Student designers Yogesh Chaudhary and Manas Barve from India worked hard together to make a garment that "doesn't need to be supported" and were ecstatic when it last night won the open section and supreme award at the 2010 World of Wearable Arts (WOW).
Their work, "Loops", is made of wool felt joined by intricately cut loops rather than stitches. It is seamless in that it is not sown with thread.
"Our concept was something that works on its own and doesn't need to be supported. That was our idea," Mr Chaudhary said.
"With such a fabric it is difficult to make a garment without support but we said 'no, we are going to do it'," he said.
Mr Chaudhary is a fashion design student and Mr Barve is a product design student. They experimented with the techniques used to make the garment by making small products, such as cushions, but admit there were not many prototypes and the pattern for Loops worked from the start.
"I remember making the pattern of the garment in my room and it came out correct the first time," Mr Chaudhary said.
The concept took a long time to create but the garment itself took just a few weeks. The pair used Australian merino wool because a contact was able to source it.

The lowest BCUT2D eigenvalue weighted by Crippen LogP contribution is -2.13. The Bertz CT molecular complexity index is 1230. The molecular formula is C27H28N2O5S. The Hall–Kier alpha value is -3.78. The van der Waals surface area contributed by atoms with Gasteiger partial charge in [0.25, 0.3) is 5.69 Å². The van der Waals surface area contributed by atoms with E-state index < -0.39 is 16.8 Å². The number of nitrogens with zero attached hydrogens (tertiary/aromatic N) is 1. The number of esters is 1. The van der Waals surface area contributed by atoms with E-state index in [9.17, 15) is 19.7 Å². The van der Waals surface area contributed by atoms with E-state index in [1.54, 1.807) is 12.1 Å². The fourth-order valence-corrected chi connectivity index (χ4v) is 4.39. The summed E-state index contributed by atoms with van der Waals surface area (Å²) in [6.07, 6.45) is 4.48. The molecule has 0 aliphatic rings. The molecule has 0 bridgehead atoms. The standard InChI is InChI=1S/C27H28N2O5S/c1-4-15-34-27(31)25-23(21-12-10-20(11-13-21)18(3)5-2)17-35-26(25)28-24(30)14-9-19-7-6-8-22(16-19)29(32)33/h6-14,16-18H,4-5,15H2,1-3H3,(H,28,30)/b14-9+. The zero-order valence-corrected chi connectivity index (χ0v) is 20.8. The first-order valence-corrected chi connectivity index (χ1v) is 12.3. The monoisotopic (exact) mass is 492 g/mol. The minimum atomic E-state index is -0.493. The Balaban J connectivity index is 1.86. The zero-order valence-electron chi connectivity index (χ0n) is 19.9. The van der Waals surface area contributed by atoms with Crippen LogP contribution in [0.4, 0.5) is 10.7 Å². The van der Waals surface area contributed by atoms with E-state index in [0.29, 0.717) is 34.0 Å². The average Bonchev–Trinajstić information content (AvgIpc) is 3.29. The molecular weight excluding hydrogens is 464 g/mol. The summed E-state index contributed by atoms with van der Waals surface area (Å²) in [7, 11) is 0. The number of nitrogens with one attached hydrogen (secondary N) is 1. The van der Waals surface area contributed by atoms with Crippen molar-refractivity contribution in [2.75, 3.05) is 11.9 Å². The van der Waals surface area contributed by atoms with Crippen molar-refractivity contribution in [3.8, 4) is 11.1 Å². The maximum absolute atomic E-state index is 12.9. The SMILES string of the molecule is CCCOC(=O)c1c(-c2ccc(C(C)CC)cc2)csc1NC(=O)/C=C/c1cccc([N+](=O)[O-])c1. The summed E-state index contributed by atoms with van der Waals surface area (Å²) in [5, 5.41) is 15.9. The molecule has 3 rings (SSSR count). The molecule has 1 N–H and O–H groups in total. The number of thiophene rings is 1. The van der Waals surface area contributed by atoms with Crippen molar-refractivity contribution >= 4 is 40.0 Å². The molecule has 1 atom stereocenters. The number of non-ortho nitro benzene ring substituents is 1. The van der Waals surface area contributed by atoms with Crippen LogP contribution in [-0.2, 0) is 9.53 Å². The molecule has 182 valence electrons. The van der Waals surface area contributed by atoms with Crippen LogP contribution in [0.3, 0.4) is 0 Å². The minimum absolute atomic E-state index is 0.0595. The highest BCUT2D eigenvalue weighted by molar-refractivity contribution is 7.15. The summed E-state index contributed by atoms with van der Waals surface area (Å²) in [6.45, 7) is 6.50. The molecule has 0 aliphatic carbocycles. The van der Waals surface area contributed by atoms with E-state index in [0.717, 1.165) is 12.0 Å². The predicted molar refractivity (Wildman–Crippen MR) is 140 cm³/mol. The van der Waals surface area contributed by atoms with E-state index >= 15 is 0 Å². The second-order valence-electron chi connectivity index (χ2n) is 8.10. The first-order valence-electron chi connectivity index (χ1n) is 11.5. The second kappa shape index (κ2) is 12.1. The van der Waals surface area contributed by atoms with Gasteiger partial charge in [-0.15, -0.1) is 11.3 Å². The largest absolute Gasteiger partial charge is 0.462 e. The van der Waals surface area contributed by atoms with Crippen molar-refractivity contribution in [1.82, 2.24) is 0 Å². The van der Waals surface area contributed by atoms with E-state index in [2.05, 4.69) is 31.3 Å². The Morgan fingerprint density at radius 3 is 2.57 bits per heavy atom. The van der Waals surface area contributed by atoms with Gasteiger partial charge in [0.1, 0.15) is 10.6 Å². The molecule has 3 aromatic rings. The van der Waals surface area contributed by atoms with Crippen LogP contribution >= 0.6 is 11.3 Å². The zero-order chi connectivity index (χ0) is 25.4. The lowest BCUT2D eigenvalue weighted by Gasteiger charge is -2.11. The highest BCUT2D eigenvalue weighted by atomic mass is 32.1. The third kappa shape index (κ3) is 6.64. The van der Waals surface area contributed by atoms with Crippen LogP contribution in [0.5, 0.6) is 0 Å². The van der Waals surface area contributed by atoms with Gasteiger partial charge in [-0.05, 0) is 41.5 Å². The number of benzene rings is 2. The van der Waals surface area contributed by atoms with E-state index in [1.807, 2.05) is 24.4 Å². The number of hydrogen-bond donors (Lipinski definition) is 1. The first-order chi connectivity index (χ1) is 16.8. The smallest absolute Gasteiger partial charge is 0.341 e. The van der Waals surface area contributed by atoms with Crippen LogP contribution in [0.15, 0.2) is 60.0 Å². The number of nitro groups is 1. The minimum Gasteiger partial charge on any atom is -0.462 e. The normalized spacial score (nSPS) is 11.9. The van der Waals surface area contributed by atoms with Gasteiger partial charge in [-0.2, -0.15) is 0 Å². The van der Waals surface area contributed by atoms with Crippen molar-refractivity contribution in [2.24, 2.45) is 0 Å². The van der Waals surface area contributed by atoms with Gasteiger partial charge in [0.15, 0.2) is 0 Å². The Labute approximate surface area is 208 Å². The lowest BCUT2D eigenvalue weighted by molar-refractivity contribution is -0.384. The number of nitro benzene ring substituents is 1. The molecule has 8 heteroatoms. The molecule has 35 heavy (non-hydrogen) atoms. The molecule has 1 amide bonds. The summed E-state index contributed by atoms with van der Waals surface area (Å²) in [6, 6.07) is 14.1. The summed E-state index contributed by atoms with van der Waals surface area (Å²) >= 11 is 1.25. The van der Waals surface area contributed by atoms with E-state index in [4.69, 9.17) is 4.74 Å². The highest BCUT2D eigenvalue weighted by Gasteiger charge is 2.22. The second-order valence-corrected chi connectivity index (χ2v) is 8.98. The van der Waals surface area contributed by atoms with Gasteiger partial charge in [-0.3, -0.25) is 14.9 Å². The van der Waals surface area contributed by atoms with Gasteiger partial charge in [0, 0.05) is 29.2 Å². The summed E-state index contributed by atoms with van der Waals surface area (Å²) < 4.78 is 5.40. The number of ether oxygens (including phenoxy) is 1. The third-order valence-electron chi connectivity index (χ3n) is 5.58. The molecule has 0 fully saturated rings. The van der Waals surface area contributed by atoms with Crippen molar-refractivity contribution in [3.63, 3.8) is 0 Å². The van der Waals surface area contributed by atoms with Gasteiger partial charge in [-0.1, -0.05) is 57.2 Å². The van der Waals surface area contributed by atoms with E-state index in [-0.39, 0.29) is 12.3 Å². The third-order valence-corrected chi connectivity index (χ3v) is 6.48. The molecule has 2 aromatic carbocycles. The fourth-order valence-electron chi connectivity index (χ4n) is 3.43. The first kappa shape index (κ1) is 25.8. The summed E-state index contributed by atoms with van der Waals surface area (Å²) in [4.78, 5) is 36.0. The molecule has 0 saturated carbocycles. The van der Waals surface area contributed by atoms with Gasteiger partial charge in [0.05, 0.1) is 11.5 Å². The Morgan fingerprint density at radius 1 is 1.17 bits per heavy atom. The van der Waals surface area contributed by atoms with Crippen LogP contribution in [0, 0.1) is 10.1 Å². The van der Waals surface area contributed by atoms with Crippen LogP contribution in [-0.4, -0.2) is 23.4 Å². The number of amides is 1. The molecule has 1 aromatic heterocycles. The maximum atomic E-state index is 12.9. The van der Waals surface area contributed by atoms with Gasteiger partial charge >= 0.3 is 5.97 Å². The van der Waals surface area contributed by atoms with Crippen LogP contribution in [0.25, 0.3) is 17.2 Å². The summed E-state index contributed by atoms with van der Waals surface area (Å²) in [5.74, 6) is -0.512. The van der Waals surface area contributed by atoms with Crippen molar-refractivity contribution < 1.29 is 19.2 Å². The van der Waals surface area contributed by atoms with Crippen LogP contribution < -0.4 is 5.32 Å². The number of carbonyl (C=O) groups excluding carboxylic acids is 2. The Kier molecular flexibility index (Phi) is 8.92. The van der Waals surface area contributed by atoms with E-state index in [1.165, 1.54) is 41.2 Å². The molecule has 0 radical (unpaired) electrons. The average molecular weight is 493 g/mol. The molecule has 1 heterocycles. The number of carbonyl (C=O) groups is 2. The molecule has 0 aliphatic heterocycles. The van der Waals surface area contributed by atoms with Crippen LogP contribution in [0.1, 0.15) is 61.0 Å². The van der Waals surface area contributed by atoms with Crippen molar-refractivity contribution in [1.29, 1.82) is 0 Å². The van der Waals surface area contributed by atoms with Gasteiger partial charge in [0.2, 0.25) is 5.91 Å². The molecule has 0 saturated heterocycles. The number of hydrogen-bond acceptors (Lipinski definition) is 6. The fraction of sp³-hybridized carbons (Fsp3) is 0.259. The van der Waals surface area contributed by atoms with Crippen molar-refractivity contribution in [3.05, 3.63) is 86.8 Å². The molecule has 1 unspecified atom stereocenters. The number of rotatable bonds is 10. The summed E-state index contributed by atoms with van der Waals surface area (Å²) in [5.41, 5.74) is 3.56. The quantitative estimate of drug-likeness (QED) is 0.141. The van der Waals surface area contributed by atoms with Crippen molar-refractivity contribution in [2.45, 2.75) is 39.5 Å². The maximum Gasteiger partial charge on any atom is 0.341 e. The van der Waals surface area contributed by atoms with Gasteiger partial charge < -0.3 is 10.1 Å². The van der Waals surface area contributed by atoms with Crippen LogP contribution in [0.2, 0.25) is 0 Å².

They hoped to win a student award or first-time entrant award, Mr Barve said.
"We can't believe it," he said.
Mr Chaudhary said he had been aware of the awards since 2005.
"We waited a long time before entering and worked really hard," he said.
The pair, who are in their mid 20s, are already talking about coming back.
Judge and New Zealand kinetic sculptor Phil Price said: "It is an extremely complete work that has been taken right through from concept to reality - so singularly strong and such a unique piece of wearable art."
The number of entrants from India has been growing, with 21 this year.
Seven garments were chosen from famed Indian designers Vivan Sundaram and Pratima Pandey, from New Delhi.
WOW has had a relationship with the Fashion Design Council of India, in conjunction with Tourism New Zealand, for six years and WOW founders Suzie Moncrieff and Heather Palmer visited India earlier this year.
A total of 191 garments were selected for this year's show, 130 of which were locally made. The international designers came from Germany, Australia, China, Hong Kong, India, Netherlands, the United Kingdom, Mexico, Sri Lanka and the United States.